• Drupe
  • WordNet 3.6
    • n drupe fleshy indehiscent fruit with a single seed: e.g. almond; peach; plum; cherry; elderberry; olive; jujube
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Century Dictionary and Cyclopedia
    • n drupe In botany, a stone-fruit; a fruit in which the outer part of the pericarp becomes fleshy or softens like a berry, while the inner hardens like a nut, forming a stone with a kernel, as the plum, cherry, apricot, and peach. The stone inclosing the kernel is called the putamen (or endocarp), while the pulpy or more succulent part is called the sarcocarp (or mesocarp), and the outer covering the epi-carp. The true drupe consists of a single one-celled and usually one-seeded Carpel, but the term is applied to similar fruits resulting from a compound pistil, in which there may be several separate or separable putamens. Many small drupes, like the huckleberry, are in ordinary usage classed with berries. On the other hand, some drupe-like fruits, as that of the hawthorn, are technically referred to the pome, and the cocoanut and walnut, being intermediate between a nut and a drupe, are described as drupaceous nuts.
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Chambers's Twentieth Century Dictionary
    • n Drupe drōōp a fleshy fruit containing a stone, as the plum, &c
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Chambers's Twentieth Century Dictionary
L. drupa—Gr. dryppa, an over-ripe olive—drypepēs, ripened on the tree, from drys, a tree, and peptein, to cook; cf. drupetēsdrys, and piptein, to fall.


In literature:

The whole tree is usually covered with a scaly tomentum, while the fruit is a black flattened drupe.
"Hardy Ornamental Flowering Trees and Shrubs" by A. D. Webster
These village rispetti bear the same relation to the canzoniere of Petrarch as the 'savage drupe' to the 'suave plum.
"Sketches and Studies in Italy and Greece, Second Series" by John Addington Symonds
The fruit is a drupe about the size and color of a damson.
"The Commercial Products of the Vegetable Kingdom" by P. L. Simmonds
The fruit is a drupe, containing a large blackish flatted seed.
"The History of Sumatra" by William Marsden
These village rispetti bear the same relation to the canzoniere of Petrarch as the 'savage drupe' to the 'suave plum.
"Sketches and Studies in Italy and Greece, Complete" by John Symonds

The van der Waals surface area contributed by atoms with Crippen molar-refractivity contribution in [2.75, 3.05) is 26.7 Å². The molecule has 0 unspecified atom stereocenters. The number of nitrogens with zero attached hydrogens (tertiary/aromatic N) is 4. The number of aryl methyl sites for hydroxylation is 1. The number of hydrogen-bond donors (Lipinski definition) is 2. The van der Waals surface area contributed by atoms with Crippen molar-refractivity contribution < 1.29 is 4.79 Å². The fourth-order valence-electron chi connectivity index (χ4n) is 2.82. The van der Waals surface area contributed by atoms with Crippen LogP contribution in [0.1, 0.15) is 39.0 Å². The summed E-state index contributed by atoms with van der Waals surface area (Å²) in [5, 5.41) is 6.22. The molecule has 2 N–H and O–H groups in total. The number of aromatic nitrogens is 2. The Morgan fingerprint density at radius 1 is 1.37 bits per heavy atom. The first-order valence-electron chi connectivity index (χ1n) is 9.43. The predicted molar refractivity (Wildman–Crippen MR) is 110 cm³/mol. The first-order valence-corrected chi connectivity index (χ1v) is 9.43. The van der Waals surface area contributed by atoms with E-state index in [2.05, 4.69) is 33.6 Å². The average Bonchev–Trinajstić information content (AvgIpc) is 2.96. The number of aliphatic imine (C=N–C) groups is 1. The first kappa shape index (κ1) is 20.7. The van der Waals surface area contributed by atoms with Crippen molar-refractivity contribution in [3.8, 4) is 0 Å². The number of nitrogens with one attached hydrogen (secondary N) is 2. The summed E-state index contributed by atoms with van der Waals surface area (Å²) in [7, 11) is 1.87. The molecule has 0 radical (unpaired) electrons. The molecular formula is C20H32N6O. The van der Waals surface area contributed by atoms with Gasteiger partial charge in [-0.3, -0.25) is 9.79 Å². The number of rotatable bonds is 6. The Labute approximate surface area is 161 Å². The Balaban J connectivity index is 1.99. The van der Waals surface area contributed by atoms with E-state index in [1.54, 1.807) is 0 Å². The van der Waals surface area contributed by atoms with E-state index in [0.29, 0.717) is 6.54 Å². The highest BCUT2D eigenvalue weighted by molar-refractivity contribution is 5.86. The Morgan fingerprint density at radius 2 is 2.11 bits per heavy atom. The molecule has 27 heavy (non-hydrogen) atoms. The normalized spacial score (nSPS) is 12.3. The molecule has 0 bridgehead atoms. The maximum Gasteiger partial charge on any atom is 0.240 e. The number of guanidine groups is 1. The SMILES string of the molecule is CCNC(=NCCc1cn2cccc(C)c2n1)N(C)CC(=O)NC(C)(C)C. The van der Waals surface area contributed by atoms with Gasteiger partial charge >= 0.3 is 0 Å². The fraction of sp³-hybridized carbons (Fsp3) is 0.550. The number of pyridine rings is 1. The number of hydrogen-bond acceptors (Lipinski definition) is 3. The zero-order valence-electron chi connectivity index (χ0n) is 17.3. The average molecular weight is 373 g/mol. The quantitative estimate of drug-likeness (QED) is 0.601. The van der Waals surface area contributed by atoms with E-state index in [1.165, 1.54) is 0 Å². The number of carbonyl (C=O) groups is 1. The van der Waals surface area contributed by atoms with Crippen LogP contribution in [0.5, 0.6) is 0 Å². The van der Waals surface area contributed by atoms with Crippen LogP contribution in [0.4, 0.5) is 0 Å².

Its drupe was used in decoration, its leaves were braided into mats, hats, bags, etc.
"Unwritten Literature of Hawaii" by Nathaniel Bright Emerson
Its leaves are shaped like spear-heads; the fruit is a kind of drupe, clothed in fleshy scales.
"The Castaways" by Captain Mayne Reid
The fruit is a drupe, globose, fleshy, and devoid of bloom.
"Chambers's Edinburgh Journal, No. 456" by Various
It was while the manager was deciding which of three other young women to take that Mr. Drupe was stricken with apoplexy.
"Duffels" by Edward Eggleston
Some few drupes contain three, while others, at the outer ends of the branches, contain only one round bean, known as the peaberry.
"All About Coffee" by William H. Ukers
Fruit a large cone from which the seeds, drupe-like, usually red, hang out on long threads during the autumn.
"Trees of the Northern United States" by Austin C. Apgar
Pandans have a composite fruit made up of smaller fruits called drupes.
"Philippine Mats" by Hugo H. Miller
The orange-yellow fruit is about half an inch long and consists of a few large drupes with a pleasant flavour.
"Encyclopaedia Britannica, 11th Edition, Volume 6, Slice 5" by Various
Triplasandra (drupe) 4 ,, 12.
"Island Life" by Alfred Russel Wallace
The Almond fruit is a drupe, like the peach, but the flesh is thin and hard and the pit is the "Almond" of commerce.
"The Practical Garden-Book" by C. E. Hunn
The firm-fleshed drupe is heart-shaped, black or red, sweet or bitter, with scanty juice which stains the fingers.
"Wayside and Woodland Trees" by Edward Step
The flesh is dry and seeds solitary under the thick skin of the drupe.
"Trees Worth Knowing" by Julia Ellen Rogers
Its small drupes are only a line or two across.
"The Wild Flowers of California: Their Names, Haunts, and Habits" by Mary Elizabeth Parsons
Wild Rose hips and the drupes of dwarf Cornel are chewed.
"Old-Time Gardens" by Alice Morse Earle
The seed-vessel is an oblong drupe, covered with the calyx; the seed an ovate nut with cells.
"Curiosities of Medical Experience" by J. G. (John Gideon) Millingen

In poetry:

She, blushing in her fig-leaf suit
For the chaste garb of old;
He, sighing o'er his bitter fruit
For Eden's drupes of gold.
"A Lay Of Old Time" by John Greenleaf Whittier
The words themselves are a delight to learn,
You might be in a foreign land of terms
Like samara, capsule, drupe, legume and pome,
Where bark is papery, plated, warty or smooth.
"Learning the Trees" by Howard Nemerov